Scaring and Pairing: Halloween Movie Night

By Kirby Bennett

You’ve probably caught onto the craft beer and food pairing trend by now, and possibly even have a few favorites. I know I certainly enjoy a Tank 7 saison from Boulevard Brewing Co. with some aged cheese or a beer float with vanilla-bean ice cream and Linden Street Brewery’s Black Lager.

I often use craft beer to cook. Most recently I put some Mole Stout from Ska Brewing Co. in a spicy black bean soup, yum! I enjoy craft beer with a variety of other things too. Lately I have been thinking, what else can you pair craft beer with besides food?

As an experiment, I used Julia Herz’s “Eight Tips To Help You Pair Like A Pro” article as a guide to pair American craft beer to some of my favorite Halloween-themed movies. How do you think it works?

The Birds (1963)

Filmed in Bodega Bay, Calif, this classic Alfred Hitchcock movie stars Tippi Hedron as Melanie Daniels, an urban socialite who decides to play a practical joke on a lawyer. Instead she ends up in the middle of full-on seagull blitzkrieg. Gross and scary! While the reason for the sudden fowl insurgency remains unexplained throughout the movie, attacks continue with sparrows and crows getting in on the game. Coupled with an ambiguous ending, The Birds leads you to believe that this could, just maybe, really happen.

Old Birdbrain Barley Wine | Black Raven Brewing | Redmond, WA

This is nice, warm barley wine with a butterscotch aroma and a subtle heat from the 35 percent that is aged in Rye whiskey barrels. It has varying hints of dark fruit, toffee and vanilla which complement the motley crew of feathered assailants. This barley wine is as well balanced as the movie is well timed.

Other Options

Halloween (1978)

What started as a low-budget, slasher film starring Jamie Lee Curtis sans probiotic yogurt, turned into a huge Halloween movie phenomenon, complete with 10 films, novels and comic books. Psychotic stalker and murderer Michael Myers wears a blank white mask over his “blank, pale, emotionless face,” as he stalks the students of the fictional Haddonfield, Illinois. With very little gore and violence by today’s standards, this is more of a creepy, suspenseful scary, where you find yourself yelling “don’t go in there!” at the screen.

Pumpkin Ale | Williamsburg AleWerks | Williamsburg, VA

Pumpkin and spice play nicely together, unlike Michael Myers and Laurie Strode. Made with Pale, Caramel, Munich, and Victory malts, the beer is spiced with American Fuggle hops. Cinnamon, ginger and nutmeg turn this amber-colored ale into pumpkin pie in a glass, complete with the whipped cream.

Other Options

The Shining (1980)

The short version—Jack Torrance and his family take a winter job as a caretaker at a creepy haunted hotel. They get snowed in and both Jack and his psychic son start interacting with ghosts. Jack descends into madness and the ghostly presence in the hotel convinces him to try to murder his family. You may know that Oregon’s Mount Hood is not only famous for its namesake hop, but it’s also home to the Timberline Lodge, where The Shining was filmed. I dare you to go there and stay in room 237!

Arctic Blast | Vertigo Brewing | Hillsboro, OR

This robust vanilla porter has dominant chocolate notes and hints of Madagascar vanilla bean that pair well with the scene where Shelly Duvall locks a maniacal Jack in the food storage locker. Light roastiness and a full-bodied mouthfeel matches the intensity of the plot, while still keeping you warm—a nice contrast to being chased through a snowy hedge labyrinth by a possessed psychopath that also happens to be your father.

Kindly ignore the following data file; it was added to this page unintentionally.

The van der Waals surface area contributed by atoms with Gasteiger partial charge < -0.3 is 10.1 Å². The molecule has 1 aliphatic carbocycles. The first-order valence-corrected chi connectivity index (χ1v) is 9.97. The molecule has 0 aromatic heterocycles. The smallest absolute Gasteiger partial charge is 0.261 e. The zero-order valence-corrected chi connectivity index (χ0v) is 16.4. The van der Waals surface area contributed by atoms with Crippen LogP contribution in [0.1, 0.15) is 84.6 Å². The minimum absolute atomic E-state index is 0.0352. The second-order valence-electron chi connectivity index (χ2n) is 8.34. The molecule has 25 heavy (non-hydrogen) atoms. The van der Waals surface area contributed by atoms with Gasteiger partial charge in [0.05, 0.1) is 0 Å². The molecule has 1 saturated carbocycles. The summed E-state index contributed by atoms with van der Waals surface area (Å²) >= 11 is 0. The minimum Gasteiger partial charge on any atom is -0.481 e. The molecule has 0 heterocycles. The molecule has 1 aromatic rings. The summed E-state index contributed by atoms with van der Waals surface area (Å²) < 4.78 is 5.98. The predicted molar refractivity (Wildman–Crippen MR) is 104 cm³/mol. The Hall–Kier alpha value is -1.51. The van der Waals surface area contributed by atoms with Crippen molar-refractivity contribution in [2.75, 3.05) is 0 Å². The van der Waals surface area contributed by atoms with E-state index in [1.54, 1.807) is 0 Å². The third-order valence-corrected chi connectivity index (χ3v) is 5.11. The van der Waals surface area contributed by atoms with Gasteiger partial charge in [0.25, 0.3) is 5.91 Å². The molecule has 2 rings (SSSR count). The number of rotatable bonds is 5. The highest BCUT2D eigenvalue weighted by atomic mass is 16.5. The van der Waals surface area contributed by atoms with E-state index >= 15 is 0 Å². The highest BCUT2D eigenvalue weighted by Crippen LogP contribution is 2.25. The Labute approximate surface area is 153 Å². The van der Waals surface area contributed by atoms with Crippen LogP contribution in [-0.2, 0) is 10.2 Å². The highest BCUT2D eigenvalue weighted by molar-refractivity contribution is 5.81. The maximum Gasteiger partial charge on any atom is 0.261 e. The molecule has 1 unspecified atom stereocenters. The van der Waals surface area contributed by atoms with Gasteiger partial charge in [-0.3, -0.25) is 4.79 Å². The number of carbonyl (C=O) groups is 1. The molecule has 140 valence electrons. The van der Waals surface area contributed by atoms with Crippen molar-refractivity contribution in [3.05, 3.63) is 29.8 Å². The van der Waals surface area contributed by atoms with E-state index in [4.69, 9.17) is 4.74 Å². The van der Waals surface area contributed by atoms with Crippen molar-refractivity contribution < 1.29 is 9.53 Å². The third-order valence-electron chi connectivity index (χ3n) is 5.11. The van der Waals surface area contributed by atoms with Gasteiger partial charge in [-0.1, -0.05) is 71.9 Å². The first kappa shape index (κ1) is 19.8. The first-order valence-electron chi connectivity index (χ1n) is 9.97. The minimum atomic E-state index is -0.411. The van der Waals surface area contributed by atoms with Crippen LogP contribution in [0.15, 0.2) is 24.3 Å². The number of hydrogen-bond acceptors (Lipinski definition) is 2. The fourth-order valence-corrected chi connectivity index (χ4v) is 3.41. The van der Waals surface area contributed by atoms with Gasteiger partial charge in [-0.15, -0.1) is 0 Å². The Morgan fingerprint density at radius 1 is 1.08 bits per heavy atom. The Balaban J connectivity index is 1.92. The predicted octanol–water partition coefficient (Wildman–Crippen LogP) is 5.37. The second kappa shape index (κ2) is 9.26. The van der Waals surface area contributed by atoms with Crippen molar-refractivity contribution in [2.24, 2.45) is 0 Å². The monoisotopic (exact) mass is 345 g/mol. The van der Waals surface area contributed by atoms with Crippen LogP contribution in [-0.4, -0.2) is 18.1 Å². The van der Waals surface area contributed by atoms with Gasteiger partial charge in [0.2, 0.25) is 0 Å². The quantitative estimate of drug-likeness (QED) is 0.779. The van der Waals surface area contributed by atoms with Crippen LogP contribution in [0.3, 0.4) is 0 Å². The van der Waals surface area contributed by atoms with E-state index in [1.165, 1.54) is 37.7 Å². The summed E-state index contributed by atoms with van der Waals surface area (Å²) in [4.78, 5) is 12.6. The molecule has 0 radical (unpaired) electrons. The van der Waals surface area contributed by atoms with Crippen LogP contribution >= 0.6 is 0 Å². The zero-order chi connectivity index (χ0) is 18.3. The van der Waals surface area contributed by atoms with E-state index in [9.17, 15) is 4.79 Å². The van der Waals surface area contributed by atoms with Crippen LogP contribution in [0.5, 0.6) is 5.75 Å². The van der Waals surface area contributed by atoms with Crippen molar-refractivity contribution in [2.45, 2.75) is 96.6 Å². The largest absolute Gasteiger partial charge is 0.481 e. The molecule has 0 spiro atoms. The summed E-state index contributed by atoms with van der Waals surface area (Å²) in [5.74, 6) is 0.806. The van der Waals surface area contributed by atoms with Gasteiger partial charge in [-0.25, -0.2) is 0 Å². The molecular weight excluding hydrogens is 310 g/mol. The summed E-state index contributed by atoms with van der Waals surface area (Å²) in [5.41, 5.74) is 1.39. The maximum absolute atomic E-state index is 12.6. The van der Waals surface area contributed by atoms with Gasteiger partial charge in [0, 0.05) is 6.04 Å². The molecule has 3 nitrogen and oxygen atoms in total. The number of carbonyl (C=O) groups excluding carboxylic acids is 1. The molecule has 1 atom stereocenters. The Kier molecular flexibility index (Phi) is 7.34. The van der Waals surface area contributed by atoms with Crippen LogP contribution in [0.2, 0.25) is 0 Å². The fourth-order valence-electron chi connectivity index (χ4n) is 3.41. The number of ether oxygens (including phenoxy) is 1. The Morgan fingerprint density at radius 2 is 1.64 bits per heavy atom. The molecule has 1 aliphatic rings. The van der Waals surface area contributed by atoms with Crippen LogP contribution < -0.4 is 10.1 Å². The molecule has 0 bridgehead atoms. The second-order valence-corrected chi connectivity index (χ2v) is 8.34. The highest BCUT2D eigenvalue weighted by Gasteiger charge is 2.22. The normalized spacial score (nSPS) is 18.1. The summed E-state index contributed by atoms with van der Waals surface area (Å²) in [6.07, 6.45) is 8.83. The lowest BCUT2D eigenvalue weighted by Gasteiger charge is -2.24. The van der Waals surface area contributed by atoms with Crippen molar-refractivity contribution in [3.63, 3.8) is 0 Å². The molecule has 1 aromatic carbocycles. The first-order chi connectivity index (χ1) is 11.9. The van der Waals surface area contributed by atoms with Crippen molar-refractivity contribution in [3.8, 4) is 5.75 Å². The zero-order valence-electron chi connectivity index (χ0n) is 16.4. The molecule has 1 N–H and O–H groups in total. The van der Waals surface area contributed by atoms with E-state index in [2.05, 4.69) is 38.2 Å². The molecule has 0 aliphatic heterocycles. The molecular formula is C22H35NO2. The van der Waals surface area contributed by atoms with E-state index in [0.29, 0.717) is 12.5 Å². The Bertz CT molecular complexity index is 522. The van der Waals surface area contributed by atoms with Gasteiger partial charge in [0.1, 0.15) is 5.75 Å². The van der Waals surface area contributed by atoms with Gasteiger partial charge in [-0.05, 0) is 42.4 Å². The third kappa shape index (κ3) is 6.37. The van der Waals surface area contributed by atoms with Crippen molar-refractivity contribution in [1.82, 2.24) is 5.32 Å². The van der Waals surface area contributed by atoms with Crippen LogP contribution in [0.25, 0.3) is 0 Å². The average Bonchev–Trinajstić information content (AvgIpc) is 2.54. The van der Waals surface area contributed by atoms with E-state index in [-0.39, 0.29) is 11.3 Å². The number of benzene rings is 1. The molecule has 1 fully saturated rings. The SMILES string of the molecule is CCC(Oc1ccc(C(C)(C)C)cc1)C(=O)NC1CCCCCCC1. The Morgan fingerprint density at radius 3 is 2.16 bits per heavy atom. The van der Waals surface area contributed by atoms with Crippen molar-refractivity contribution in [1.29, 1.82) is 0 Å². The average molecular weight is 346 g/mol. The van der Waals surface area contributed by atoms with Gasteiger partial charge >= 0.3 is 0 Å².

Other Options

Return to Oz (1985)

Okay, so not technically a Halloween movie, but it could be argued that Jack Pumpkinhead was the precursor to Tim Burton’s Jack Skeleton. The movie was released the year after Burton left Disney, so I will leave you to draw your own conclusions. A young Fairuza Balk, as Dorothy, returns to an Oz in ruins and battles an evil witch that can change her head as easily as a pair of shoes. This is possibly the only movie where the protagonist has a chicken for a sidekick. The Wheelers and the Hall of Heads will give any kid at heart nightmares!

Kickin Chicken Bourbon Barrel Aged Barley Wine | Santa Fe Brewing Co. | Santa Fe, NM

This is a palate-blowing libation to complement a mind-boggling movie. It has hints of vanilla and caramel which calm the Disney over-production. It is (sort-of) a kids movie and the smooth bourbon spice of the Kickin Chicken cuts the PG rating and reminds you that you are (sort-of) an adult. SFBC asks if you “know what it’s like to be kicked in the mouth by a chicken?” If you are the Nome King you do.

Other Options

Blair Witch Project (1999)

Perhaps the scariest part of this movie was that everyone thought it was real when it was released. Shaky camera work and footage of dark forests with creepy abandoned buildings are all that is left of three film students who went in search of the local legend Blair Witch. Camping in the woods will never be the same.

Note: I picked two beers for this movie to follow Herz’s rule #3.

Enchanted Forest Black IPA | Sonoma Springs Brewing Co. | Sonoma, CA

This brownish-black beer matches the murky night scenes of the movie. Citrus and piney hops complement the shaky forest shots, while molasses, chocolate and roasted malts contrast . This beer moves from sweet on the tongue to a lingering bitter end, which mirrors the experience of the three students.

Campfire Stout | High Water Brewing | Chico, CA

This beer is a liquid s’more. Brewed with 150 pounds of graham crackers in the mash, chocolate malts, and natural toasted marshmallow, it is the perfect liquid companion to any camping trip. With its smooth, creamy mouthfeel, this is a libation to be shared with friends, but don’t pass it to that lady all in white, she never gives it back.